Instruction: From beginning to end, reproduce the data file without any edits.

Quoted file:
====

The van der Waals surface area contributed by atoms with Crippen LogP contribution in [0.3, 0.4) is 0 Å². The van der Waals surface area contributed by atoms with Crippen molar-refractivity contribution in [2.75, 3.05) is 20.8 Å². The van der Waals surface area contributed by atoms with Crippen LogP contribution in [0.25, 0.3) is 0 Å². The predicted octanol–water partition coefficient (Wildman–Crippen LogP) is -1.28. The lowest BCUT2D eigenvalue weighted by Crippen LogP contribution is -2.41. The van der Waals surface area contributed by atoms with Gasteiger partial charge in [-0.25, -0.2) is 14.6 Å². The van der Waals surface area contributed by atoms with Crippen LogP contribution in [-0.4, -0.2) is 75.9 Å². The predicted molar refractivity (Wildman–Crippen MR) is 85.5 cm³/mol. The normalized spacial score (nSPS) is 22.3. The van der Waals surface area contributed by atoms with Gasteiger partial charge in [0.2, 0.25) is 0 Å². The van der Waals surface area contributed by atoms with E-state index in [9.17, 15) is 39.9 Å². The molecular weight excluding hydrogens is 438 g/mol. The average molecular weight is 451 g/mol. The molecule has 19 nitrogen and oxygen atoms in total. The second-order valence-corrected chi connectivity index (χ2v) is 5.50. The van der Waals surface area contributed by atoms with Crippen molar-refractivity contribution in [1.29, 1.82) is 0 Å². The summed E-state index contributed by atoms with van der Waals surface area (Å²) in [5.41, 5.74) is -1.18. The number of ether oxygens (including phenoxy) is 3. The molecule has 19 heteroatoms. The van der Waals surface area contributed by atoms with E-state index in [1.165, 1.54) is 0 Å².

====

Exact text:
The van der Waals surface area contributed by atoms with Crippen LogP contribution in [0.3, 0.4) is 0 Å². The van der Waals surface area contributed by atoms with Crippen molar-refractivity contribution in [2.75, 3.05) is 20.8 Å². The van der Waals surface area contributed by atoms with Crippen LogP contribution in [0.25, 0.3) is 0 Å². The predicted octanol–water partition coefficient (Wildman–Crippen LogP) is -1.28. The lowest BCUT2D eigenvalue weighted by Crippen LogP contribution is -2.41. The van der Waals surface area contributed by atoms with Gasteiger partial charge in [-0.25, -0.2) is 14.6 Å². The van der Waals surface area contributed by atoms with Crippen LogP contribution in [-0.4, -0.2) is 75.9 Å². The predicted molar refractivity (Wildman–Crippen MR) is 85.5 cm³/mol. The normalized spacial score (nSPS) is 22.3. The van der Waals surface area contributed by atoms with Gasteiger partial charge in [0.2, 0.25) is 0 Å². The van der Waals surface area contributed by atoms with E-state index in [9.17, 15) is 39.9 Å². The molecular weight excluding hydrogens is 438 g/mol. The average molecular weight is 451 g/mol. The molecule has 19 nitrogen and oxygen atoms in total. The second-order valence-corrected chi connectivity index (χ2v) is 5.50. The van der Waals surface area contributed by atoms with Crippen molar-refractivity contribution in [1.29, 1.82) is 0 Å². The summed E-state index contributed by atoms with van der Waals surface area (Å²) in [5.41, 5.74) is -1.18. The number of ether oxygens (including phenoxy) is 3. The molecule has 19 heteroatoms. The van der Waals surface area contributed by atoms with E-state index in [1.165, 1.54) is 0 Å².